Using state-of-the-art equipment, a group of activists, led by renowned dolphin trainer Ric O'Barry, infiltrate a cove near Taijii, Japan to expose both a shocking instance of animal abuse and a serious threat to human health.
Notorious killer whale Tilikum is responsible for the deaths of three individuals, including a top killer whale trainer. Blackfish shows the sometimes devastating consequences of keeping ... See full summary »
We meet five Christian families, each with a gay or lesbian child. Parents talk about their marriages and church-going, their children's childhood and coming out, their reactions, and changes over time. The stories told by these nine parents and four adult children alternate with talking heads - Protestant and Jewish theologians - and with film clips of fundamentalist preachers and pundits and news clips of people in the street. They discuss scripture and biblical scholarship. A thesis of the film is that much of Christianity's homophobia represents a misreading of scripture, a denial of science, and an embrace of quack psychology. The families call for love. Written by
I had good kids. We had one of each sex. When my kids were growing up I said "God, please don't let my son grow up to be a faggot and my daughter, a slut." And he did not. He did not do that. He reversed it.
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I found nothing new scientifically in this film, but that is because i love reading about science and new all the facts that were expressed.
Even though I believed I knew the Bible, I was surprised to find out that I hadn't a clue to the passages often quoted by Christian fundamentalists in their hatred of homosexuals. It turns out that they don't have a clue either.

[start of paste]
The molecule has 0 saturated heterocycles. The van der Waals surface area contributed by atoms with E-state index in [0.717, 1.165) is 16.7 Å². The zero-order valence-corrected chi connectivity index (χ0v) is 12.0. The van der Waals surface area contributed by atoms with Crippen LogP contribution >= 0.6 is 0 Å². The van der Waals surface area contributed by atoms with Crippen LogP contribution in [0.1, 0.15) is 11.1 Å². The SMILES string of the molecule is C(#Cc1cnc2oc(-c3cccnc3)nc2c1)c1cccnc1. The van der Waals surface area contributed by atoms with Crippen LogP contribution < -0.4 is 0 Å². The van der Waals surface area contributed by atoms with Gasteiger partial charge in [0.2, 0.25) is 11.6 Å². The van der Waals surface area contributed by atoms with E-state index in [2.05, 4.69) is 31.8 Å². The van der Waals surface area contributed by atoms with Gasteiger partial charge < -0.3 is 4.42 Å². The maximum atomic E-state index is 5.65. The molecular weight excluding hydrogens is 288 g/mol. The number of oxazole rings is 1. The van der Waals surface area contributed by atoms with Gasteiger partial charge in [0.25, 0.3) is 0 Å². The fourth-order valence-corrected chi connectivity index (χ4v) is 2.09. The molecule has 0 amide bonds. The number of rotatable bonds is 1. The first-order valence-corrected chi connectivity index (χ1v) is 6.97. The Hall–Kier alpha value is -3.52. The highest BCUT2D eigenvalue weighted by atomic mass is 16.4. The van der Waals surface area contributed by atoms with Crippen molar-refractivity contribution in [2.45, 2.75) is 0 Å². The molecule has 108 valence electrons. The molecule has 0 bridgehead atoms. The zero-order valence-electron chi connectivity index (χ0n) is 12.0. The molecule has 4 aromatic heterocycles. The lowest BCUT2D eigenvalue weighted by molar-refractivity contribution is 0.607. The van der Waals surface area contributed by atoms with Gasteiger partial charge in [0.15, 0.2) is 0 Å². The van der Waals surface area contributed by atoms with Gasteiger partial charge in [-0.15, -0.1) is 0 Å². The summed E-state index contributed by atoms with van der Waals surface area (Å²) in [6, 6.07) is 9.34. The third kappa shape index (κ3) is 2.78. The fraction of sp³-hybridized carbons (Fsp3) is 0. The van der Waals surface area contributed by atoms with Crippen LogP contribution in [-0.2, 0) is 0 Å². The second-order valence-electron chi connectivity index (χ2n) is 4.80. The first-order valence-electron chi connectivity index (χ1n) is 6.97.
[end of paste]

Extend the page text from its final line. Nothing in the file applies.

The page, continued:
Those passages they quote are taken out of the cultural context of the period and just knowing that there is no Aramaic, Hebrew, or Ancient Greek word for homosexual should tell you that is not what they were talking about.
As interesting as all that was, it is not the most interesting part of the film. The impact that this hatred has on the individuals involved - whether they be gay, lesbian, bi-sexual, or transgendered - and the impact on their families is what is most important in the film. The fact that some families, like the Gephardt's, can continue to love their children is a testament to their strength. The fact that other families can learn to accept their children once they learn the truth is hopeful. The fact that some families become activists for their children, even after they have committed suicide, is amazing.
The truth is there for those who want to take the time to see it. But, more importantly, the examples of families who have struggled with children of different sexual orientations is inspiring and shows that we do have some hope in the crazy world.
23 of 27 people found this review helpful.
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